Breakthrough Technology by Pneuma Respiratory Targets Asthma, COPD Issues with Integrated Digital Device

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Early clinical studies have shown that the platform can effectively deliver a number of different types of medicines to the lungs.

Pneuma’s integrated device uses electronic breath actuation and a soft mist ejector. As a patient inhales, the ejector senses the breath and activates automatically. This allows the medication droplets to ride into the lungs on the patients’ breath, without propellants.

A new delivery platform: Paired with a mobile app, the device is capable of delivering real-time dose verification data. Dose verification is important for health systems, doctors and patients who are concerned with drug use and compliance.

Two clinical studies with COPD patients using small-molecule asthma and COPD medications validated the platform using bronchodilation as the outcome. Pre-clinical binding studies have further demonstrated the ability of the platform to deliver large, complex biologics that are pharmacologically intact.

James Bauler, director of business development at Pneuma Respiratory said, “More than 40 million people suffer from asthma or COPD in the U.S.  It’s well documented that patients have problems adopting the correct inhaler technique and thus receiving the expected dose of medication both with dry powder and existing metered-dose inhalers,”[1]. He noted, “With a proven team of technology and health care leaders, Pneuma expects to make significant gains in pulmonary drug delivery.”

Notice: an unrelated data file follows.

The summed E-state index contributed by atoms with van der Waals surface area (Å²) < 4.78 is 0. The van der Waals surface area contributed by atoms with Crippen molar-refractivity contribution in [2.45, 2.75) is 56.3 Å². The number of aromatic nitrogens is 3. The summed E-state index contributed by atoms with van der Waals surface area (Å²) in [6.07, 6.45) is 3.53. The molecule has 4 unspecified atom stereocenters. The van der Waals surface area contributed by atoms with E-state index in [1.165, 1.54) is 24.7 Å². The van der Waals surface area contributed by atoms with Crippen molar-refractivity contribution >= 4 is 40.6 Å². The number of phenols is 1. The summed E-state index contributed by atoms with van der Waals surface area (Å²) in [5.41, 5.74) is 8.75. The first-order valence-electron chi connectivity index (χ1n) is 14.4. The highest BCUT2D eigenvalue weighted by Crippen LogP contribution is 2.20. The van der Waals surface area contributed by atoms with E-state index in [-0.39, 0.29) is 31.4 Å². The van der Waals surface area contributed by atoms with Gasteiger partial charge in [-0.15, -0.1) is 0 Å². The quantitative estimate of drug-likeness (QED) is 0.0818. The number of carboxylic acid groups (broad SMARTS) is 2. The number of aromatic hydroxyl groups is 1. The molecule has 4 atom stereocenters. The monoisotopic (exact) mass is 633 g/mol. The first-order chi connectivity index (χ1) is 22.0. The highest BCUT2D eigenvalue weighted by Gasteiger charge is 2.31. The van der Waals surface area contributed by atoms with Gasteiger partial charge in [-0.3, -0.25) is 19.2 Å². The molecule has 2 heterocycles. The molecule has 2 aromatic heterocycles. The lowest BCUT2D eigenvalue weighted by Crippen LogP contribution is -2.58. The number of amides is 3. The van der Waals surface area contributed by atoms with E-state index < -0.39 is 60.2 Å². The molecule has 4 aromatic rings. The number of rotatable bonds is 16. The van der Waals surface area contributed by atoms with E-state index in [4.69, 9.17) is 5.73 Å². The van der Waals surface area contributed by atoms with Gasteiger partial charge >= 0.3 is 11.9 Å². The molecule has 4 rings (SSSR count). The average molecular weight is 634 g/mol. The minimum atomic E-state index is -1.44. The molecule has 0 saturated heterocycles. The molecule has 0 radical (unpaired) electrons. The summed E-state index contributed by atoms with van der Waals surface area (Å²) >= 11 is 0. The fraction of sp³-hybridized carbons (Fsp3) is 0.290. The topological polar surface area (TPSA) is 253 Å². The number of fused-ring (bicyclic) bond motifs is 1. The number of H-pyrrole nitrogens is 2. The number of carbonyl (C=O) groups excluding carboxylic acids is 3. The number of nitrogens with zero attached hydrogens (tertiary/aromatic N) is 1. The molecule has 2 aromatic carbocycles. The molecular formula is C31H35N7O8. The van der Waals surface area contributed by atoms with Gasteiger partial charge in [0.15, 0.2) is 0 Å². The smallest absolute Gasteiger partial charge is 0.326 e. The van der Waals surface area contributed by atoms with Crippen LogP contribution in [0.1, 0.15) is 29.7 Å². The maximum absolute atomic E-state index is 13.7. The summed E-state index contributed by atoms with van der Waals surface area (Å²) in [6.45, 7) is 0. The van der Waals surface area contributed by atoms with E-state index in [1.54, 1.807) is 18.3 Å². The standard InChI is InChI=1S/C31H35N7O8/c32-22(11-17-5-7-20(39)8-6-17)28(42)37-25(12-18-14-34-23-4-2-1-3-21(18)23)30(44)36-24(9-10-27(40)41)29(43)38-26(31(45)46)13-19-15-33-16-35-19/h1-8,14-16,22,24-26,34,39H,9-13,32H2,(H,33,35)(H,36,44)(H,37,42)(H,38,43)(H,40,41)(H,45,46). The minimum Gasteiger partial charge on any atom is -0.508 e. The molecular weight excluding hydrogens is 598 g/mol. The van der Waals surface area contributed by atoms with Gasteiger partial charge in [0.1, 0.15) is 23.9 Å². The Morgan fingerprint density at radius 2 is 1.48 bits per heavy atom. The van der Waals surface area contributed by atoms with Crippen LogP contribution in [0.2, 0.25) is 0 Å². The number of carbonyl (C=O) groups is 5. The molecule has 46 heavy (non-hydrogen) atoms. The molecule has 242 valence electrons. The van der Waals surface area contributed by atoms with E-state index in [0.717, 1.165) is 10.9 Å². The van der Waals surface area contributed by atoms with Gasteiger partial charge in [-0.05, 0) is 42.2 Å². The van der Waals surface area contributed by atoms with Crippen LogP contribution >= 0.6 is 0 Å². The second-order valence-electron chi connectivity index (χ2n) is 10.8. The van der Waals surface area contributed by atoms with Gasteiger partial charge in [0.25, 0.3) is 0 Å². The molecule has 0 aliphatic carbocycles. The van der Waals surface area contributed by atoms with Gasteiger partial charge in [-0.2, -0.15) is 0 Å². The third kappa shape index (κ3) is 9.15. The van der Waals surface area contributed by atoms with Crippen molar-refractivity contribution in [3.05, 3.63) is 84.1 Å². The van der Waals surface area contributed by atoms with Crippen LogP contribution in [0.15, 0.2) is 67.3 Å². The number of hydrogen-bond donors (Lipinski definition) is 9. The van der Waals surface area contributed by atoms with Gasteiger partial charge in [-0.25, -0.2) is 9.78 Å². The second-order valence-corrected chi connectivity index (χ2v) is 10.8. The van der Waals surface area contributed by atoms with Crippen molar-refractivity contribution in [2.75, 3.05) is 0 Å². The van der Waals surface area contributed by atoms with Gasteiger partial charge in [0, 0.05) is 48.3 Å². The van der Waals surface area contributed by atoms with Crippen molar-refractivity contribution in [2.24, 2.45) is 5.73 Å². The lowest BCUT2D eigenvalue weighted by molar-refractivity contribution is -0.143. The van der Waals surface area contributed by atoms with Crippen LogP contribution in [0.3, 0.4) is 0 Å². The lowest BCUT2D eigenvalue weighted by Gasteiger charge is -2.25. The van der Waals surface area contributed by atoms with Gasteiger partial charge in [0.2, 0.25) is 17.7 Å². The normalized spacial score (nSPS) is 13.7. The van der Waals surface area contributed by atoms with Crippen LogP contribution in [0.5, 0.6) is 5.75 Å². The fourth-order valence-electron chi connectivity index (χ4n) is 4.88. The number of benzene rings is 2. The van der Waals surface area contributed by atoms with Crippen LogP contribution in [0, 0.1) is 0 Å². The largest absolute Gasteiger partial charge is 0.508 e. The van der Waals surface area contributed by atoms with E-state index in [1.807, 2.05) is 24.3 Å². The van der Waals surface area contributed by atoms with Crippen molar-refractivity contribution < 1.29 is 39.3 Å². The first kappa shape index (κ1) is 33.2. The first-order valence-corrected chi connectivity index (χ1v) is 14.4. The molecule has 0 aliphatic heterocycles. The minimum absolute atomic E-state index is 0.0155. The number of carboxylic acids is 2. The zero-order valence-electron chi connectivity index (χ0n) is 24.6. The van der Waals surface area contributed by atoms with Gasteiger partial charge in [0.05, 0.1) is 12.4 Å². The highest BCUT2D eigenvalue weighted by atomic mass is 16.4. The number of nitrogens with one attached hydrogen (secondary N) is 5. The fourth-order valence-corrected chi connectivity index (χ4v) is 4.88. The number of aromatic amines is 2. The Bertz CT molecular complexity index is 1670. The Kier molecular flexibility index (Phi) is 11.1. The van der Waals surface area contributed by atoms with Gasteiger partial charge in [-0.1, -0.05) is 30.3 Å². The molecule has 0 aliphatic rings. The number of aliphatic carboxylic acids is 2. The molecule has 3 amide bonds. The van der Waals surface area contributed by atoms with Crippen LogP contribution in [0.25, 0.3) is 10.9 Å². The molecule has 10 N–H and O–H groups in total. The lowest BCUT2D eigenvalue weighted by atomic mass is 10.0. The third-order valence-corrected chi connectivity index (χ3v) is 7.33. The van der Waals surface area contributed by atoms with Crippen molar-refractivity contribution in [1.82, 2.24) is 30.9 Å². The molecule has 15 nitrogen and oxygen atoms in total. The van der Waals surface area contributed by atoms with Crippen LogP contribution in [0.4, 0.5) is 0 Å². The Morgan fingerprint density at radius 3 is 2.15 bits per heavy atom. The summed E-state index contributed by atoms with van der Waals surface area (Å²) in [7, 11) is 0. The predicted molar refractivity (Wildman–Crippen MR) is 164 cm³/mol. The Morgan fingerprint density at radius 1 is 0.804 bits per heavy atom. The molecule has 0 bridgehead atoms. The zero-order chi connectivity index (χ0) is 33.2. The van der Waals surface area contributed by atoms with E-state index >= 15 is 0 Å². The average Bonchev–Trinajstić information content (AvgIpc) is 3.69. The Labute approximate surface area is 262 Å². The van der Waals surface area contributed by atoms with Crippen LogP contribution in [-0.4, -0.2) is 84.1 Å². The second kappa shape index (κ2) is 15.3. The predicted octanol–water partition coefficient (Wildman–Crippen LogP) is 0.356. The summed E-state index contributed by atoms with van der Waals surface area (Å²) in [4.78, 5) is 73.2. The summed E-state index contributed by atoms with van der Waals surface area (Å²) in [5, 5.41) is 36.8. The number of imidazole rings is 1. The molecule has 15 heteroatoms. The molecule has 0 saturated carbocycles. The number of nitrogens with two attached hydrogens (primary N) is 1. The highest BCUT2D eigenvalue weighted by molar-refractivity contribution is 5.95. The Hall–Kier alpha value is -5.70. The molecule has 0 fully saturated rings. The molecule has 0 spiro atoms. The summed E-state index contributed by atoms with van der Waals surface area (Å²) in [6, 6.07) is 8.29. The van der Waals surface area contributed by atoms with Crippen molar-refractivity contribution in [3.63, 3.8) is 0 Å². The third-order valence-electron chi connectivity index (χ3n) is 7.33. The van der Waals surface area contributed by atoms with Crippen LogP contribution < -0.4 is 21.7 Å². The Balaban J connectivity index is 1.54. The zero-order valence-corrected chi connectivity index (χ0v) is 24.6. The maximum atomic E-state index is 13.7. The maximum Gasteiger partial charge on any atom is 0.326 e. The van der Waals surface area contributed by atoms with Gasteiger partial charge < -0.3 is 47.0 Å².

Pneuma targets additional treatments: A novel part of Pneuma Respiratory’s digital soft mist device is its ability to deliver different sized droplets of medicine via its droplet ejector technology. This will allow the device to potentially target different areas of the lungs.

A patent-protected platform with the ability to deliver large-molecule drugs could provide the company an opportunity to disrupt the fast-growing $252 billion biologics market.

“The breath actuation and electronic ejection creates a lot of possibilities for practitioners,” said Dr. Guangxi Li of Mayo Clinic. “While we’re currently focused on creating improved therapeutic treatments by delivering off-patent, proven asthma and COPD medicines, we see tremendous potential to lead the successful delivery of large molecule drugs through the lungs.”